Even though HP already had thermal inkjet printer technology for years prior, Encad was the first worldwide success for switching from former CAD plotters to better resolution modern wide-format inkjet. When we did the first FLAAR inkjet printer test circa 1997, the Encad was by far one of the best printers available. In these years HP was still stuck in the world of old-fashioned pen plotters, which did not need high resolution since they were for architectural and engineering drawings. My brother, an architect, was using HP pen plotters well into the years of Encad’s success with printers.
Although HP had printers a decade or so before Encad, Encad offered a solution for graphics and photographs and signage. The FLAAR Reports on Encad printers circa 1998-2000 caused sales of Encad to rise even higher than before. But these printheads had quirks, but since there was nothing better, they were considered worth using.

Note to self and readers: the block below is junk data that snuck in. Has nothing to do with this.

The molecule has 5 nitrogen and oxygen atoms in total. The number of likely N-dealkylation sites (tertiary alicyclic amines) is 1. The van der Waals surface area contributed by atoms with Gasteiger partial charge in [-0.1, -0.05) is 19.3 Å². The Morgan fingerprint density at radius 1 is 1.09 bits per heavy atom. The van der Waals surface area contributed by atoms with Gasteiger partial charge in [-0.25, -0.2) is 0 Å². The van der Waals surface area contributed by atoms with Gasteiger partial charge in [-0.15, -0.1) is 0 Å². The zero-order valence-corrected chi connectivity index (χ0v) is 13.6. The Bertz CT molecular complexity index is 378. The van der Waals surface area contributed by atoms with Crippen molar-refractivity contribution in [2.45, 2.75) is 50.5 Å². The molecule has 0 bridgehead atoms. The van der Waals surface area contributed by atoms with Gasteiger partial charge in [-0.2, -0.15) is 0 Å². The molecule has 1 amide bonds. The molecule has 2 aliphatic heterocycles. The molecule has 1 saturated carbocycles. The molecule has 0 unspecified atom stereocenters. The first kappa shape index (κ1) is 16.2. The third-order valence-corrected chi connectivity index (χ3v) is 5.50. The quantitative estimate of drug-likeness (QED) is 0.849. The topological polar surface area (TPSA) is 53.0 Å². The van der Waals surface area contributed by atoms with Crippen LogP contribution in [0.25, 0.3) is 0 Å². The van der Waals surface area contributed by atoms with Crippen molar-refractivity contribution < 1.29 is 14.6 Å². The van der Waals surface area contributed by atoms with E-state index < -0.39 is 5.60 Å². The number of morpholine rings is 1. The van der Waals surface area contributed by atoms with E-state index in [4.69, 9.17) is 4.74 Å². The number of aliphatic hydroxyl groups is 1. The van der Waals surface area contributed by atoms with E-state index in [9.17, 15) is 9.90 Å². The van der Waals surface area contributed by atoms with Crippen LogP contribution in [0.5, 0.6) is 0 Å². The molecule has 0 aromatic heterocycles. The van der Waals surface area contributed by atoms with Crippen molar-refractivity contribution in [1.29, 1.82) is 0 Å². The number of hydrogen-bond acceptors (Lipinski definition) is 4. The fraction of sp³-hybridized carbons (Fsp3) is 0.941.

But by about 2001 HP had a whole new series of wide-format printers, poised and focused on regaining market share against the success of Encad. We tested first the HP DesignJet 2500cp and it was appreciably better than the initial Encad. We then received a dozen different HP models to evaluate, and these evaluations assisted HP to overtake Encad and become #1 in graphics, CAD, and also a factor in competing with Epson for giclee and fine art photography printing.